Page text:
Abnormal liver function tests: Autoimmune hepatitis, increased liver enzymes and hyperbilirubinaemia can rarely occur on natalizumab.
Anaemia: Anaemia and haemolytic anaemia have been rarely reported in natalizumab-treated pwMS.
Malignancies: Several cases of CNS lymphoma have been reported in pwMS treated with natalizumab. The risk of CNS lymphoma is likely to be increased based on the mode of action of natalizumab, i.e. it blocks immune surveillance of the CNS; hence there will be an increased risk of CNS tumours.
Ant-drug (ADAs) and neutralising antibodies (NAbs):
Yes, in approximately 5% of natalizumab-treated pwMS ADAs persistent neutralizng are found at month 12. If these are found the drug needs to be stopped. One in four people with ADAs or NABs will not get infusion reactions, therefore, it is good practice to screen for them at month 12 after starting treatment.
Pharmacovigilance monitoring requirements:
Baseline: FBC, U&E, LFTs, JCV-serology and pregnancy test.
Follow-up: LFTs 3 monthly for the first year, NABs at 12 months and JCV serology every six months. In pwMS, at high risk of PML, 3-4-monthly MRI scans are recommended for PML surveillance, otherwise annual MRI monitoring for disease activity monitoring.
Self-monitoring: All pwMS should be warned about opportunistic infections and informed to be vigilant for symptoms suggestive of infections. Women should be reminded to self-examine their breasts monthly and have cervical smears and/or HPV testing done every three years as part of the national surveillance programme.
A rebaseline MRI needs to be done after natalizumab has had sufficient time to work. As natalizumab works very quickly, I would recommend it done enzymes 3-6 months after starting treatment and to include Gd-enhancement as part of the rebaselining MRI.
Animal studies have shown no toxicity from natalizumab, and data from clinical trials and post-marketing studies suggest natalizumab exposure has no adverse effect on pregnancy outcomes. There may be an increased risk of spontaneous abortions on natalizumab; however, there is not enough data on this to be sure. Babies born to pwMS on natalizumab have a transient mild to moderate low platelet count and anaemia, which disappear within weeks of delivery. Many neurologists are now allowing their female patients to fall pregnant whilst on natalizumab and then offer to stop it after they have become pregnant, typically towards the end of the second trimester, when the placenta matures and allows maternal antibodies, including natalizumab, to transfer to the unborn child. Because of the emerging safety profile of natalizumab in pregnancy, some neurologists are letting patients continue natalizumab throughout pregnancy. The decision to do this is based on the risk of rebound MS activity when natalizumab washes out.
The amount of natalizumab that crosses over into the breast milk is very small and likely to be digested by the baby's digestive enzymes; therefore, it is safe to breastfeed on natalizumab.
Safe for component or inactivated vaccines. Live vaccines are contraindicated. The administration of live viruses, particularly ones that can infect the central nervous system, is potentially dangerous, which is why it is advisable to have live vaccines such as yellow fever and, if required, MMR before starting natalizumab (for more information on vaccines see ‘The rationale for derisking DMTs’ (20-Aug-2022) newsletter.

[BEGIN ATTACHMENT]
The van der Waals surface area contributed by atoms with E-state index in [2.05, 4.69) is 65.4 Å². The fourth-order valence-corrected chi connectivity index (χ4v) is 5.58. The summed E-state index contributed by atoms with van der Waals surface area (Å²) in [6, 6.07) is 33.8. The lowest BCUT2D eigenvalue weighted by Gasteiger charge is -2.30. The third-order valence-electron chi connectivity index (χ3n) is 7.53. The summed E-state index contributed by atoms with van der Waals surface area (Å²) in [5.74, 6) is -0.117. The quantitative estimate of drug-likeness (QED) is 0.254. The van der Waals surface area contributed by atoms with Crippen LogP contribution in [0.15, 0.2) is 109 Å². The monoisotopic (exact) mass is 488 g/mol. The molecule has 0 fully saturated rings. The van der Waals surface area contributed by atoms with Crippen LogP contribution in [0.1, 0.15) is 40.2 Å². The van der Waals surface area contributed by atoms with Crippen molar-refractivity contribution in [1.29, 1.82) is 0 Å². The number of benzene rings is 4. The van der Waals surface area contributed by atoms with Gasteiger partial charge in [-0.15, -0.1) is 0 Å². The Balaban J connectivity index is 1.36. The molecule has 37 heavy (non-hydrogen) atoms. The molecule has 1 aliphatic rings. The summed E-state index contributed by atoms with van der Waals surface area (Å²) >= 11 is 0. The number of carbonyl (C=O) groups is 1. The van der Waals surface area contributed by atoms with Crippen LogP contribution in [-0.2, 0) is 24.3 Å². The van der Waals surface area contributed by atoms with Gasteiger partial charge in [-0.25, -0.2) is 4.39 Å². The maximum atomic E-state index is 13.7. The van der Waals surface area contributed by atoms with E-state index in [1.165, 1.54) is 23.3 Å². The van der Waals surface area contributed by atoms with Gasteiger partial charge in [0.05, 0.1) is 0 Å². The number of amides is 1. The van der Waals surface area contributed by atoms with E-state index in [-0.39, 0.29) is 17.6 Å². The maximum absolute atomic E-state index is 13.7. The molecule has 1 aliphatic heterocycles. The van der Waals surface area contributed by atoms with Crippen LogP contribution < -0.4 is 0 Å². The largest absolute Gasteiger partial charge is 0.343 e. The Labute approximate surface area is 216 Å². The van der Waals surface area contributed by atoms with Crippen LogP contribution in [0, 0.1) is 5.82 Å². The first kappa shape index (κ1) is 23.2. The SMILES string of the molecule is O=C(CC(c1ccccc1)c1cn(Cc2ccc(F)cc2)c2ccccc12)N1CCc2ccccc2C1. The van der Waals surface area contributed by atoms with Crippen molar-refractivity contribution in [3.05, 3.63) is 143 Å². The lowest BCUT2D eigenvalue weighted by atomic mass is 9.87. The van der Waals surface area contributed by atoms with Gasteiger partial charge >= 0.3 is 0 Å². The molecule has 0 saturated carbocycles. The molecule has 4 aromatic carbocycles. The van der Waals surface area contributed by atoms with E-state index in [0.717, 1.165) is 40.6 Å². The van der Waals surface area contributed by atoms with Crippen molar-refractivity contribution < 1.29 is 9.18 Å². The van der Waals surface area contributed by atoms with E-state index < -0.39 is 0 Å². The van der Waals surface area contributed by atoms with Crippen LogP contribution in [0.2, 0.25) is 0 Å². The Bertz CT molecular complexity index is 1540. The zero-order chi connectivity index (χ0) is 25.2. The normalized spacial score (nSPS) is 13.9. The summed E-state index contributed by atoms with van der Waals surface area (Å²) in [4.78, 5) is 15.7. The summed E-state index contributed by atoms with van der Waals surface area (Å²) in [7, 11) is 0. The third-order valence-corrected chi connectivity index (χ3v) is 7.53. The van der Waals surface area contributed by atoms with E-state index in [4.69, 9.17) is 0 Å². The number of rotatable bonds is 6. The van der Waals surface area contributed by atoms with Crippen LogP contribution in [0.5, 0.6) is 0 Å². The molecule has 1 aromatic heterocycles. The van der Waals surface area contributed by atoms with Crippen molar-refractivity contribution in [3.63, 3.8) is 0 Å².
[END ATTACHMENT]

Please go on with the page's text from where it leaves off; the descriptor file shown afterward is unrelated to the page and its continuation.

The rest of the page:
Summary of Product Characteristics (SmPC)
Switching onto natalizumab
Natalizumab: Recent data has shown that reducing the dosing interval between natalizumab infusions (extended interval dosing or EID) will lower the risk of someone developing PML without affecting the efficacy of natalizumab as assessed on MRI (see EID below).
Restarting Natalizumab: Before restarting natalizumab, it is important to do routine blood tests, a baseline MRI and check for anti-natalizumab antibodies. PwMS who stop natalizumab may develop anti-natalizumab antibodies that put them at risk of developing infusion reactions. The presence of these antibodies is a contraindication to restarting natalizumab. It is not uncommon for pwMS to request being switched back to natalizumab after switching to another DMT. Natalizumab is known to reduce MS-related fatigue and cog fog; this often returns when natalizumab is stopped, and its effects are reversed. The ability to reduce PML risk with EID has increased the number of pwMS requesting to go back onto natalizumab to help manage these symptoms.
Other DMTs: In general, there are no DMTs after which natalizumab cannot be used, provided the baseline screening blood tests are normal. Specific caveats are highlighted below.
Interferon-beta and glatiramer acetate: I have no concerns and would not recommend any specific washout period between stopping either IFN-beta or GA and starting natalizumab.
Non-selective cell-depleting DMTs (alemtuzumab, mitoxantrone & HSCT): I assume you would want to start natalizumab after alemtuzumab or HSCT because of recurrent disease activity. If this is the case, I recommend starting natalizumab as soon as possible. Please note as alemtuzumab and HSCT are immunosuppressive therapies, they render the so-called anti-JCV index unreliable; therefore, you can’t use it to determine your PML risk (see below).
Selective cell-depleting DMTs (cladribine, anti-CD20 [ocrelizumab, ofatumumab, rituximab]): Again the assumption you would want to start natalizumab after cladribine or anti-CD20 because of recurrent disease activity. If this is the case, I recommend starting natalizumab as soon as possible. Please note as cladribine and anti-CD20 therapies are immunosuppressive therapies thet render the anti-JCV index unreliable.
S1P Modulators (Fingolimod, Siponimod, Ozanimod, Ponesimod): No washout period is required when switching to natalizumab. However, if someone has an infectious complication, particularly a CNS infection, it would be ill-advised to start natalizumab until the CNS infection has been cleared. For example, if someone has a fungal meningitis as a complication of fingolimod, you would want to be confident that it has been cleared before starting natalizumab as natalizumab reduces lymphocyte trafficking into the CNS and hence will blunt the immune response to the infectious agent.